Date of Award

Spring 2020

Project Type


Program or Major


Degree Name

Master of Arts

First Advisor

Jill McGaughy

Second Advisor

Robert Ross

Third Advisor

Caitlin Mills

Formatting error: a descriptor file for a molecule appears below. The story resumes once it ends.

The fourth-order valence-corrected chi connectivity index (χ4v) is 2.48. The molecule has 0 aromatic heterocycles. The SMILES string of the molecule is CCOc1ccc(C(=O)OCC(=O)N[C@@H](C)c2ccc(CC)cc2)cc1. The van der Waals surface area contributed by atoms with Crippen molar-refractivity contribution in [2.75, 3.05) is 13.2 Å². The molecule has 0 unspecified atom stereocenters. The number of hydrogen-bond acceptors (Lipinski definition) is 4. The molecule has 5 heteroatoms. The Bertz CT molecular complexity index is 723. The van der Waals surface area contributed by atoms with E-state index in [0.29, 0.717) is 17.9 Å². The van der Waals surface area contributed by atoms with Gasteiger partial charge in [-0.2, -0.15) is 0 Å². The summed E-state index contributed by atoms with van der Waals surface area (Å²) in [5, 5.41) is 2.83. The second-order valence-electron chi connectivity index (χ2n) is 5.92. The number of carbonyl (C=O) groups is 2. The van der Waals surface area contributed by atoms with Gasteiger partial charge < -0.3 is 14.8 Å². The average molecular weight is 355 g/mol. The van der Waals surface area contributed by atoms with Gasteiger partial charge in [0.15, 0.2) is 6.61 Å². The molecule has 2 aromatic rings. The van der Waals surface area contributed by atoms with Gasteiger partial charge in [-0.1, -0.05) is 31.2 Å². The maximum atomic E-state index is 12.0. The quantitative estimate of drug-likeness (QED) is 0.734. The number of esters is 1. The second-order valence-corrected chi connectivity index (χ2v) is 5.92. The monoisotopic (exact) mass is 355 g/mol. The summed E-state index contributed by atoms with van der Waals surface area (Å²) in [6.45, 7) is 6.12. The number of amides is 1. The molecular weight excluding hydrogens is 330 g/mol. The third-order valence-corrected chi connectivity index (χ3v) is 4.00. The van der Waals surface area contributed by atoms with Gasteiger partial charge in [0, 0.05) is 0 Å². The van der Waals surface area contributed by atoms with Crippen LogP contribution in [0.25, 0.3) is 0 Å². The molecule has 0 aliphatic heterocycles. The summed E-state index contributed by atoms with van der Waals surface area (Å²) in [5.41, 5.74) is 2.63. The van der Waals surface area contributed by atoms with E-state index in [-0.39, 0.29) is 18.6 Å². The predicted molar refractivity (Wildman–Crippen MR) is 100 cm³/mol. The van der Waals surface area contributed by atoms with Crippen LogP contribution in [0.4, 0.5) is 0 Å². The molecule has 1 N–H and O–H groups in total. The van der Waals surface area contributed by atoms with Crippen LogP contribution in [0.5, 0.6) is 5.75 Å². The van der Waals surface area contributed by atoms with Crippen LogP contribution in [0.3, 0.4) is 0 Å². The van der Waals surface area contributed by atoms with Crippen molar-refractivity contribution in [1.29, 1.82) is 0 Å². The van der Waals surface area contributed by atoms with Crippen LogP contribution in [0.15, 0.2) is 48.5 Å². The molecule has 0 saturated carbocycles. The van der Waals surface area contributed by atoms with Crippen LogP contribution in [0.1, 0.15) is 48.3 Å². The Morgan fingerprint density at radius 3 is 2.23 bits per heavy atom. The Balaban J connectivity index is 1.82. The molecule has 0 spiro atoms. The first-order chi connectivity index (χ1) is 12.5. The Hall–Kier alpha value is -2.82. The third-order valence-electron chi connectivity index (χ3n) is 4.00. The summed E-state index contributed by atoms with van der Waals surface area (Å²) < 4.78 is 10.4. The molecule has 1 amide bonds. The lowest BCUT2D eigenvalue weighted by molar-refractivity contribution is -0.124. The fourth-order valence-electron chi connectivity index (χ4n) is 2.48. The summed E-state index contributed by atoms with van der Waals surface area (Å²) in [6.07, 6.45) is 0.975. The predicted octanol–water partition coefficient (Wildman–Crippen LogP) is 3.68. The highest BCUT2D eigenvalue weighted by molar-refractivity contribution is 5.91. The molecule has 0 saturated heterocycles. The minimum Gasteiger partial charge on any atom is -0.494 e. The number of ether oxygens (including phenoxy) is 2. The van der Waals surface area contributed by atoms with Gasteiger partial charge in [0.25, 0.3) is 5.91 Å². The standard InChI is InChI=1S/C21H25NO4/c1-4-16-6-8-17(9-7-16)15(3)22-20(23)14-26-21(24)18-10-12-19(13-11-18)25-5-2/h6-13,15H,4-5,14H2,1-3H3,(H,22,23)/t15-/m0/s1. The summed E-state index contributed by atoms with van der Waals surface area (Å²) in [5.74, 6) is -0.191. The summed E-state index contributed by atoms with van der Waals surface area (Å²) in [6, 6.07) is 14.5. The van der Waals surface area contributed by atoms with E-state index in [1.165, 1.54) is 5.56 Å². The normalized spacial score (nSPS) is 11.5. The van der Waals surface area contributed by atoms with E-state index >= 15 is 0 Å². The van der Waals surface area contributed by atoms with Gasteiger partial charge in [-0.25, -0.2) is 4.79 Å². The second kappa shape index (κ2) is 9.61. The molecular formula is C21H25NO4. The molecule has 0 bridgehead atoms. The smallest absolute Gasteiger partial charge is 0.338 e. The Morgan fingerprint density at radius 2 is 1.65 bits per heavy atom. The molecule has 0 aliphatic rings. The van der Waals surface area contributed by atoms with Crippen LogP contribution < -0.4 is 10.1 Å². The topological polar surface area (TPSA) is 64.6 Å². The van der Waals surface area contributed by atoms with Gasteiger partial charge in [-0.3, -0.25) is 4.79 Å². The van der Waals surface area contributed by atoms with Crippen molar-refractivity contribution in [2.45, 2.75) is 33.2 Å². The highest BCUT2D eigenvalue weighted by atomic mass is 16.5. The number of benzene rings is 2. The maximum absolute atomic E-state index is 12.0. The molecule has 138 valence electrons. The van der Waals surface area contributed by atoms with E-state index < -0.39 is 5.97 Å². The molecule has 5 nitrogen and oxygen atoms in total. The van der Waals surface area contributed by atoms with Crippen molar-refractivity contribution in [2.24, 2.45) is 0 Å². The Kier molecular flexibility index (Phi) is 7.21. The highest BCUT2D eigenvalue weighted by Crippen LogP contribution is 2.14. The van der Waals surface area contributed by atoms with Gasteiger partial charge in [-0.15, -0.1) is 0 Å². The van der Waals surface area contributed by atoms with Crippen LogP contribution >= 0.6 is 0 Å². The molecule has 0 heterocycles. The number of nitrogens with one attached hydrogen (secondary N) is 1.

The anterior cingulate cortex (ACC) has been shown to activate when situations are in conflict, when determining the relevance of stimuli, and error processing. Dopaminergic projections to the ACC are hypothesized to facilitate the integration of incoming stimuli with error signals to select and maintain the optimal task set, reducing the liability to distraction. In previous work, rodents with excitotoxic lesions to the ACC showed increased susceptibility to distraction when a complex stimulus contained a stimulus dimension with a prior reward history. In an expansion of this work, following dopaminergic lesions to the ACC rodents were tested in an attentional set shifting task and a sustained attention task. In experiment 1, all subjects showed increased susceptibility to distraction, and either an inability to update reinforcement contingencies or an inability to overcome the increased susceptibility to distraction. Experiment 2 explicitly tested the ability of subjects to filter novel distractors with no prior reinforcement history, as well as the ability to update reinforcement contingencies without distractors present. Dopamine lesions did not increase susceptibility to distraction from novel distractors and did not globally impair the ability to update reinforcement contingencies. All males showed an ability to adjust to changes in reinforcement regardless of the delay, females, however, showed a specific inability to adjust only when reinforcement was delayed 2s. The difference in males and female’s ability to adjust to changes in reinforcement in the sustained attention task requires further research. Together the experiments suggest that dopamine dysfunction in the ACC is sufficient to increase susceptibility to distraction when complex stimuli dimensions have a prior reinforcement history.